Voices unite against Ontario's Greenbelt, Bradford Bypass and Bill 23 plans
Rally planned in Holland Landing outside office of Transportation Minister Caroline Mulroney
Nov. 23, 2022
Gloria Marsh remembers driving on Woodbine Avenue in the 1970s.
It was unpaved road back then, and she had to stop when a male pheasant flew across the road just above the hood of her car.
The other day, she snapped a photo of a rabbit who’d slipped into her “wee backyard” from the conservation lands behind her house.
That pheasant is long gone, and Woodbine is paved, urbanized, looking much different today.
Marsh now wonders if the rabbits will disappear too, and all the small creatures living in protected conservation lands across the region.
What will it look like, years from now, should the Ford government go ahead with plans to chop up the Greenbelt? “Will this preserved land be sold off? Will I be looking at a subdivision?”
The Richmond Hill resident has been fighting on behalf of the environment for decades and at 78, she is battling still -- this time taking up arms against Bill 23 and the province’s plans to remove 7,400 acres from the Greenbelt.
“The future is still important,” she says, “because I have grandchildren and because I want to see nature protected for all species and countless generations to come.”
Marsh is executive director of York Region Environmental Alliance, one of several organizations sounding the alarm on the provincial government’s proposals via a “big tent” statement released Nov. 21.
The seven-page document -- with voices from agriculture, labour, tenants’ association, urban planning, health care, environment and housing -- claims the province’s proposed changes would bring chaos to land use planning and ecologically damaging sprawl to the Greenbelt -- while doing little or nothing to address the housing crisis.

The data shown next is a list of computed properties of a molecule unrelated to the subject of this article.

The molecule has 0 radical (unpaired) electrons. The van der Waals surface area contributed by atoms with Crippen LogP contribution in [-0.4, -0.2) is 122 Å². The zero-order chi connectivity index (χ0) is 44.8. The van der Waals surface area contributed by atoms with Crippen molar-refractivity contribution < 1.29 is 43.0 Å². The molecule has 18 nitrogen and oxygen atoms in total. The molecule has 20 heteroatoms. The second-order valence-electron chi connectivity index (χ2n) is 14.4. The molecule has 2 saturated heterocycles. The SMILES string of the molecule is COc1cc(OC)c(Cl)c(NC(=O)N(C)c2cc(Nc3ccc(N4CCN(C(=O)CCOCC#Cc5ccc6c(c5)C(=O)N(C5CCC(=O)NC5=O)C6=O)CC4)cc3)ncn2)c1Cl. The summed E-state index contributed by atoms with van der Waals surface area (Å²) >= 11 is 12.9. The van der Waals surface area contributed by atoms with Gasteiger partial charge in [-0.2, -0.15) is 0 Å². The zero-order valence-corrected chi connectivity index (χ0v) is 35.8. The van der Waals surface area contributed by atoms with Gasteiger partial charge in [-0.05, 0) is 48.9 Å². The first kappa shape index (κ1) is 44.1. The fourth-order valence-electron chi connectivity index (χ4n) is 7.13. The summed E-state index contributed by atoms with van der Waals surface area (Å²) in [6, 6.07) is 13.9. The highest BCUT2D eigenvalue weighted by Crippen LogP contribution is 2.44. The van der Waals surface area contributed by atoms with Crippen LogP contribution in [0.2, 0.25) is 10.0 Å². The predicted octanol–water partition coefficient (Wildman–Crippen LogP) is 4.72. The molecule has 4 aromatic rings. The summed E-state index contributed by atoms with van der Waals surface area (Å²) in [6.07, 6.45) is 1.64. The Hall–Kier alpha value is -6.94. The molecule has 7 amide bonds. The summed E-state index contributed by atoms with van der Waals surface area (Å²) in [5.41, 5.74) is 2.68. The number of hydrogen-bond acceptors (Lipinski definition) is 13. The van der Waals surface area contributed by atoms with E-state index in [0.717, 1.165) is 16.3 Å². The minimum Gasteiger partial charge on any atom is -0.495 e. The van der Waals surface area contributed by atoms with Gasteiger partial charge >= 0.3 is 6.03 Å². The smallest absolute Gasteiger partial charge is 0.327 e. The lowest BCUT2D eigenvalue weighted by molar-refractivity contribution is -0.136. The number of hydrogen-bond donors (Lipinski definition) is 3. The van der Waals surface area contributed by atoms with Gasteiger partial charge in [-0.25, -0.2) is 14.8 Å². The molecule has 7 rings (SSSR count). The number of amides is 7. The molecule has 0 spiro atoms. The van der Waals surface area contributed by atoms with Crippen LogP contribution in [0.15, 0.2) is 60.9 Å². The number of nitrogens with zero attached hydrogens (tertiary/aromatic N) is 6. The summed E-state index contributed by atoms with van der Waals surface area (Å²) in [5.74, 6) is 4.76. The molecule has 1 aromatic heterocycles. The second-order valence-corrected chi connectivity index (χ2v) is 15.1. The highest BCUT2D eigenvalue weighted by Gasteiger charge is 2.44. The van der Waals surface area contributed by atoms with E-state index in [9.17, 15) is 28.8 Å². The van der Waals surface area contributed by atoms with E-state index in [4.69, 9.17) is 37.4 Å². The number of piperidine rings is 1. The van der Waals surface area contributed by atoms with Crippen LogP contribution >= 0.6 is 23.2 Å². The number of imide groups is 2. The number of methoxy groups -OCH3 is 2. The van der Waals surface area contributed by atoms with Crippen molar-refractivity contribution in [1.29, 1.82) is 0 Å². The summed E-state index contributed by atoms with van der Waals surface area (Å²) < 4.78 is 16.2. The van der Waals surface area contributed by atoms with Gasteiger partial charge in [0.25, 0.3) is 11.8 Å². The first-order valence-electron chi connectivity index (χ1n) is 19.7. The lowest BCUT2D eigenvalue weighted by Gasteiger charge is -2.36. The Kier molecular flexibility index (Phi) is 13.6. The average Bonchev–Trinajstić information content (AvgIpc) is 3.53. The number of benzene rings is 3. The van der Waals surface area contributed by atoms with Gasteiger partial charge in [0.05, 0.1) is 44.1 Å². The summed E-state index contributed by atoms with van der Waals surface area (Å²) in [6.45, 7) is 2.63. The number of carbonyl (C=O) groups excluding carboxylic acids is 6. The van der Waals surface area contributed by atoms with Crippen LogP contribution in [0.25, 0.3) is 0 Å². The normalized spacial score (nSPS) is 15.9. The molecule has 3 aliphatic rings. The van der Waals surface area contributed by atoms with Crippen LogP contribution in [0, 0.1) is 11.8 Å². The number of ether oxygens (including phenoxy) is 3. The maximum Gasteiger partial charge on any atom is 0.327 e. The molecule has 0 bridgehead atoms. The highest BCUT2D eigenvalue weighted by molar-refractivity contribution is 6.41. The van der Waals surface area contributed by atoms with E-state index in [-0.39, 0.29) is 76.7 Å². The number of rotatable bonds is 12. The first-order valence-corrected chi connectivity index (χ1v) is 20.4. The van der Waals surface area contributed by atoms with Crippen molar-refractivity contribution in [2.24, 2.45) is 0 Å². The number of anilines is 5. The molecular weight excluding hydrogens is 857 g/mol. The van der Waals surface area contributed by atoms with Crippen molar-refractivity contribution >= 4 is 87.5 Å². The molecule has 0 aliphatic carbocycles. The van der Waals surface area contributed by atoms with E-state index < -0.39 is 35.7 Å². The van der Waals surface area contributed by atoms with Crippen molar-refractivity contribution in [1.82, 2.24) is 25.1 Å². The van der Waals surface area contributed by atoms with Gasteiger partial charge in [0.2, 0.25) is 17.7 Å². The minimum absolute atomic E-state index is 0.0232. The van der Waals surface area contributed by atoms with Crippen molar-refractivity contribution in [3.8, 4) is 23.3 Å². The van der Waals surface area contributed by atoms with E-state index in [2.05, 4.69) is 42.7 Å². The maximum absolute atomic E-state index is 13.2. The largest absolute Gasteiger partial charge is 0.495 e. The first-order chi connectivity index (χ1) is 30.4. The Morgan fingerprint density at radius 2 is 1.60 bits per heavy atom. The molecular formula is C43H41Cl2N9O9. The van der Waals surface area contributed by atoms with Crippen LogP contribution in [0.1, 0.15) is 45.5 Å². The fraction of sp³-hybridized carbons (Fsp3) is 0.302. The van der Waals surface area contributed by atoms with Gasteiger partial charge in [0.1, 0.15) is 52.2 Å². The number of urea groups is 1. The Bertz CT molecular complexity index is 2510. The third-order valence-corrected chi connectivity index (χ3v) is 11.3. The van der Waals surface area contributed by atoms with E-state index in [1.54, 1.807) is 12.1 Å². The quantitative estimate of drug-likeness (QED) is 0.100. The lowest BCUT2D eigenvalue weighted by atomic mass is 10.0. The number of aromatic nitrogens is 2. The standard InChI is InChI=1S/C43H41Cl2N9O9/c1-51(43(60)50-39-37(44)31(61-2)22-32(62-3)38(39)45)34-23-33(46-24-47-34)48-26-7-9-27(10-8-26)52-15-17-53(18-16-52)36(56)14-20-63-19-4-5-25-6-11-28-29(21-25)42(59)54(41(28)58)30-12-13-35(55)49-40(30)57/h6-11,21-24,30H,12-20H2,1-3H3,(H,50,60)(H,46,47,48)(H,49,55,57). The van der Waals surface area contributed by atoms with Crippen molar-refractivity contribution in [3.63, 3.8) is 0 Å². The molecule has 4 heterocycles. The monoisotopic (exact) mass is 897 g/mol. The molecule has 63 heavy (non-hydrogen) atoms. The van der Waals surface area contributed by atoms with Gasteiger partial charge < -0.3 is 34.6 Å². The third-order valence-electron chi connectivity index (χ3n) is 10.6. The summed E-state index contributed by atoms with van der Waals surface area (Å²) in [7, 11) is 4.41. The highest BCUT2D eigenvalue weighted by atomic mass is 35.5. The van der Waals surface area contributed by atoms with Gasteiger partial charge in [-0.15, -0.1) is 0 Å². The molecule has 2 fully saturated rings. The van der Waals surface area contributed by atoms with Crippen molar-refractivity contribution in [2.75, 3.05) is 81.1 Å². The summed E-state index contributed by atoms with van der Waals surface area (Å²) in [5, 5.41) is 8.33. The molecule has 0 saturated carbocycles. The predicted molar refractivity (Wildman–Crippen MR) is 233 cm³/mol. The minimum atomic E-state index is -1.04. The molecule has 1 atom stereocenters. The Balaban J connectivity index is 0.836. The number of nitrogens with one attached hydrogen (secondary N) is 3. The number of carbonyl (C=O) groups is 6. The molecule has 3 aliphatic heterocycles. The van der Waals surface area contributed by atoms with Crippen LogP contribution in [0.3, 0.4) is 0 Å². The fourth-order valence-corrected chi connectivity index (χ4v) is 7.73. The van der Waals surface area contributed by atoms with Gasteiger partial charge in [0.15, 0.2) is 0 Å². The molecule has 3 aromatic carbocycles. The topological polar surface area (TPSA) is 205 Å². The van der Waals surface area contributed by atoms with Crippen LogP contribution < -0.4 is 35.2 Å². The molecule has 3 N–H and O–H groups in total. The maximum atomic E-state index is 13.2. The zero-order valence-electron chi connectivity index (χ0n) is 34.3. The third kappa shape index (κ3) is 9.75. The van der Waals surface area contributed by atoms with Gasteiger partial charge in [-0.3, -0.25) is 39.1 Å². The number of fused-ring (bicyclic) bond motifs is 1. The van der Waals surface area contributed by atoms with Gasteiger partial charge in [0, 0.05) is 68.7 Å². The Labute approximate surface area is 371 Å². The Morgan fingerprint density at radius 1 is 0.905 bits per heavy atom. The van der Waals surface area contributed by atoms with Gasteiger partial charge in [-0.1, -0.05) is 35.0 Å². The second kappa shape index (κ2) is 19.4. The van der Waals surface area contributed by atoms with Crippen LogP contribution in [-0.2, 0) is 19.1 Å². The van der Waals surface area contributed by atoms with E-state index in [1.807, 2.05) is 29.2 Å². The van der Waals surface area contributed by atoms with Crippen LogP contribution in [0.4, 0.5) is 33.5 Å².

The government’s plan will “supercharge expensive and wasteful urban sprawl, undermine environmental protection, threaten farmers, prevent the transformation of existing sprawl communities into climate resilient communities, and transfer money from taxpayers to land speculators and developers,” the statement says.
A rally is planned Nov. 27 outside the Holland Landing offices of member of the provincial parliament Caroline Mulroney.
“There are so many legitimate reasons for people to be concerned and angry about the province’s manoeuvres -- from the Greenbelt land cuts, Bill 23 and the Bradford Bypass,” said rally organizer Claire Malcolmson, the coalition’s environmental consultant.
“We want all the people who care, to learn more, to meet others who share their views and engage in these issues.”
A survey conducted for the North Gwillimbury Forest Alliance found 63 per cent of voters in the regions of Halton, Peel, York and Durham oppose Ford’s plan to allow developers to build houses in the Greenbelt.
The survey also found 74 per cent oppose the plan to sell Conservation Authorities’ nature reserves and park lands to developers, and 61 per cent don’t want the Bradford Bypass built in the Holland Marsh.
The 900-person telephone survey was conducted between Nov. 15 and 19. Its margin of error is plus or minus 2.5 per cent 19 times out of 20.
Bill 23 is so sweeping, so fundamentally wrong, Malcolmson says, that people and organizations are working across lines they don’t normally cross, to make a stronger point together.
Marsh agrees.“I think we’re going to be so sorry. All these areas will be fragmented. We’ll have tiny little pockets of colonial parks that are grass, not nature.”
This “Swiss cheese” development will damage York region’s wildlife corridors -- essential to species at risk, cold-water fish habitat and significant woodlots and wetlands, she says.
“People might not give a damn about Redside Dace (endangered fish in Ontario), but there are other ways they’ll be impacted.
“When I go for a walk in the forest, there’s 10 times more people than there ever were before COVID. People are realizing the importance of nature and that connectivity. We are nature. If it’s gone, we’re going to be dehumanized. It’s frightening.”